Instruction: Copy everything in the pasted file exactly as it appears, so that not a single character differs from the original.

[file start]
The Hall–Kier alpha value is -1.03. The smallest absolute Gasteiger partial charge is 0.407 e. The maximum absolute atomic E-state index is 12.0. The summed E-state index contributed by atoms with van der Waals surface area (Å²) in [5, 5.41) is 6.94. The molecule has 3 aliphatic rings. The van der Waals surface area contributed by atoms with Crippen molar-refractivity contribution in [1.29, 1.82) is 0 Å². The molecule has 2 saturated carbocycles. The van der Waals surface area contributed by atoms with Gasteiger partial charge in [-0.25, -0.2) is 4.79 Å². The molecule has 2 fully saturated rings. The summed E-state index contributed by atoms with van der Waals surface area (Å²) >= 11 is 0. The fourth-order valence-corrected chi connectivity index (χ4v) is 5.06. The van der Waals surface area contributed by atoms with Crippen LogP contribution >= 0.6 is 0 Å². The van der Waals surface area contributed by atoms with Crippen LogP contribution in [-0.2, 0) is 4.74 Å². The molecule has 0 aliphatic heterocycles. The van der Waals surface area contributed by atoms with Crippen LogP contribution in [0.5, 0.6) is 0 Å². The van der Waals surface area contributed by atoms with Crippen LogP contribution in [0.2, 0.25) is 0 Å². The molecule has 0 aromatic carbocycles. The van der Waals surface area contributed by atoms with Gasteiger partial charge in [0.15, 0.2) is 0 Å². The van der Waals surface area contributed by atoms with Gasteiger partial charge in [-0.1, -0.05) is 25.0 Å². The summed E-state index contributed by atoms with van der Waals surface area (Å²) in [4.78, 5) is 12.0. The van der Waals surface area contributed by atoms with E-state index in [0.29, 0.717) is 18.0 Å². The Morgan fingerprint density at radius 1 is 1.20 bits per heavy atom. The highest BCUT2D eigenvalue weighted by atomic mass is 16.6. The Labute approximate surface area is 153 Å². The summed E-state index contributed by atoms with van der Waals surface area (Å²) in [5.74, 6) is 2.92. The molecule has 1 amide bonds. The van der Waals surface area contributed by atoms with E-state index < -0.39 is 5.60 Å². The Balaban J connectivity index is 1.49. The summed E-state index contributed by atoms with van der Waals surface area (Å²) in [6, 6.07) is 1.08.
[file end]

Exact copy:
The Hall–Kier alpha value is -1.03. The smallest absolute Gasteiger partial charge is 0.407 e. The maximum absolute atomic E-state index is 12.0. The summed E-state index contributed by atoms with van der Waals surface area (Å²) in [5, 5.41) is 6.94. The molecule has 3 aliphatic rings. The van der Waals surface area contributed by atoms with Crippen molar-refractivity contribution in [1.29, 1.82) is 0 Å². The molecule has 2 saturated carbocycles. The van der Waals surface area contributed by atoms with Gasteiger partial charge in [-0.25, -0.2) is 4.79 Å². The molecule has 2 fully saturated rings. The summed E-state index contributed by atoms with van der Waals surface area (Å²) >= 11 is 0. The fourth-order valence-corrected chi connectivity index (χ4v) is 5.06. The van der Waals surface area contributed by atoms with Crippen LogP contribution >= 0.6 is 0 Å². The van der Waals surface area contributed by atoms with Crippen LogP contribution in [-0.2, 0) is 4.74 Å². The molecule has 0 aliphatic heterocycles. The van der Waals surface area contributed by atoms with Crippen LogP contribution in [0.5, 0.6) is 0 Å². The van der Waals surface area contributed by atoms with Crippen LogP contribution in [0.2, 0.25) is 0 Å². The molecule has 0 aromatic carbocycles. The van der Waals surface area contributed by atoms with Gasteiger partial charge in [0.15, 0.2) is 0 Å². The van der Waals surface area contributed by atoms with Gasteiger partial charge in [-0.1, -0.05) is 25.0 Å². The summed E-state index contributed by atoms with van der Waals surface area (Å²) in [4.78, 5) is 12.0. The van der Waals surface area contributed by atoms with E-state index in [0.29, 0.717) is 18.0 Å². The Morgan fingerprint density at radius 1 is 1.20 bits per heavy atom. The highest BCUT2D eigenvalue weighted by atomic mass is 16.6. The Labute approximate surface area is 153 Å². The summed E-state index contributed by atoms with van der Waals surface area (Å²) in [5.74, 6) is 2.92. The molecule has 1 amide bonds. The van der Waals surface area contributed by atoms with E-state index < -0.39 is 5.60 Å². The Balaban J connectivity index is 1.49. The summed E-state index contributed by atoms with van der Waals surface area (Å²) in [6, 6.07) is 1.08.